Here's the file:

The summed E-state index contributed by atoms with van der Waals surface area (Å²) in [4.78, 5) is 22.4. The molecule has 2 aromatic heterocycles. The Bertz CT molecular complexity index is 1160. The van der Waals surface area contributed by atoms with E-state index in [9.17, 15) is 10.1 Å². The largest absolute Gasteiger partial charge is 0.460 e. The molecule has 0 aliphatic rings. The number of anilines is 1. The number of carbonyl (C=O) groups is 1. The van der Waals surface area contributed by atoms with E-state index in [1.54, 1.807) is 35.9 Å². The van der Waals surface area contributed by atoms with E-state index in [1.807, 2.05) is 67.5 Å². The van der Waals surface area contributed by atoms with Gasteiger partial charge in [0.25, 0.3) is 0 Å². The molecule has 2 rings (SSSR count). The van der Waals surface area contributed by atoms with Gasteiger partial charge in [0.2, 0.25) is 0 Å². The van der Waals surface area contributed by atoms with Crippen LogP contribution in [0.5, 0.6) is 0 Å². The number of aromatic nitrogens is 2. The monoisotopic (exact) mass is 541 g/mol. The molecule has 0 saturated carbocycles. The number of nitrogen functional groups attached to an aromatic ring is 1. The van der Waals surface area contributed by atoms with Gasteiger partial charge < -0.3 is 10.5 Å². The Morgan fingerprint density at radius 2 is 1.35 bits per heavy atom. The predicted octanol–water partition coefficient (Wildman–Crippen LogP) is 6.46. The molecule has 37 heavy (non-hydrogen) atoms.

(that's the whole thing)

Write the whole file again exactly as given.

The summed E-state index contributed by atoms with van der Waals surface area (Å²) in [4.78, 5) is 22.4. The molecule has 2 aromatic heterocycles. The Bertz CT molecular complexity index is 1160. The van der Waals surface area contributed by atoms with E-state index in [9.17, 15) is 10.1 Å². The largest absolute Gasteiger partial charge is 0.460 e. The molecule has 0 aliphatic rings. The number of anilines is 1. The number of carbonyl (C=O) groups is 1. The van der Waals surface area contributed by atoms with E-state index in [1.54, 1.807) is 35.9 Å². The van der Waals surface area contributed by atoms with E-state index in [1.807, 2.05) is 67.5 Å². The van der Waals surface area contributed by atoms with Gasteiger partial charge in [0.25, 0.3) is 0 Å². The molecule has 2 rings (SSSR count). The van der Waals surface area contributed by atoms with Gasteiger partial charge in [0.2, 0.25) is 0 Å². The van der Waals surface area contributed by atoms with Crippen LogP contribution in [0.5, 0.6) is 0 Å². The number of aromatic nitrogens is 2. The monoisotopic (exact) mass is 541 g/mol. The molecule has 0 saturated carbocycles. The number of nitrogen functional groups attached to an aromatic ring is 1. The van der Waals surface area contributed by atoms with Gasteiger partial charge < -0.3 is 10.5 Å². The Morgan fingerprint density at radius 2 is 1.35 bits per heavy atom. The predicted octanol–water partition coefficient (Wildman–Crippen LogP) is 6.46. The molecule has 37 heavy (non-hydrogen) atoms.